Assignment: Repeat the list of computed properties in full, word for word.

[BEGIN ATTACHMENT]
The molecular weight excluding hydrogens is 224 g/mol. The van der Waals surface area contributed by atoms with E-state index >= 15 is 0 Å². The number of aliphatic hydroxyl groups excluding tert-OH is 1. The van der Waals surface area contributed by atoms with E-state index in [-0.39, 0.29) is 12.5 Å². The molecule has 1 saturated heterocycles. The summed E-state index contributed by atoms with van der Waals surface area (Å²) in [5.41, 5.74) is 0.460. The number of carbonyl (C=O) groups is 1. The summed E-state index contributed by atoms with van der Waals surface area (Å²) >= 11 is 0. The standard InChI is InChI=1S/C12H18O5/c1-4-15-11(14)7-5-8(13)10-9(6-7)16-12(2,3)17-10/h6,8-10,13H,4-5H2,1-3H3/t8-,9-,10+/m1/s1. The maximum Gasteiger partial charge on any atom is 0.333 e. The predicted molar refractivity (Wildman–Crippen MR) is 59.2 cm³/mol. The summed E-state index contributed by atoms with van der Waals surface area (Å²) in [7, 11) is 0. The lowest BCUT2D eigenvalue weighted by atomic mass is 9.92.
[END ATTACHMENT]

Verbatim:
The molecular weight excluding hydrogens is 224 g/mol. The van der Waals surface area contributed by atoms with E-state index >= 15 is 0 Å². The number of aliphatic hydroxyl groups excluding tert-OH is 1. The van der Waals surface area contributed by atoms with E-state index in [-0.39, 0.29) is 12.5 Å². The molecule has 1 saturated heterocycles. The summed E-state index contributed by atoms with van der Waals surface area (Å²) in [5.41, 5.74) is 0.460. The number of carbonyl (C=O) groups is 1. The summed E-state index contributed by atoms with van der Waals surface area (Å²) >= 11 is 0. The standard InChI is InChI=1S/C12H18O5/c1-4-15-11(14)7-5-8(13)10-9(6-7)16-12(2,3)17-10/h6,8-10,13H,4-5H2,1-3H3/t8-,9-,10+/m1/s1. The maximum Gasteiger partial charge on any atom is 0.333 e. The predicted molar refractivity (Wildman–Crippen MR) is 59.2 cm³/mol. The summed E-state index contributed by atoms with van der Waals surface area (Å²) in [7, 11) is 0. The lowest BCUT2D eigenvalue weighted by atomic mass is 9.92.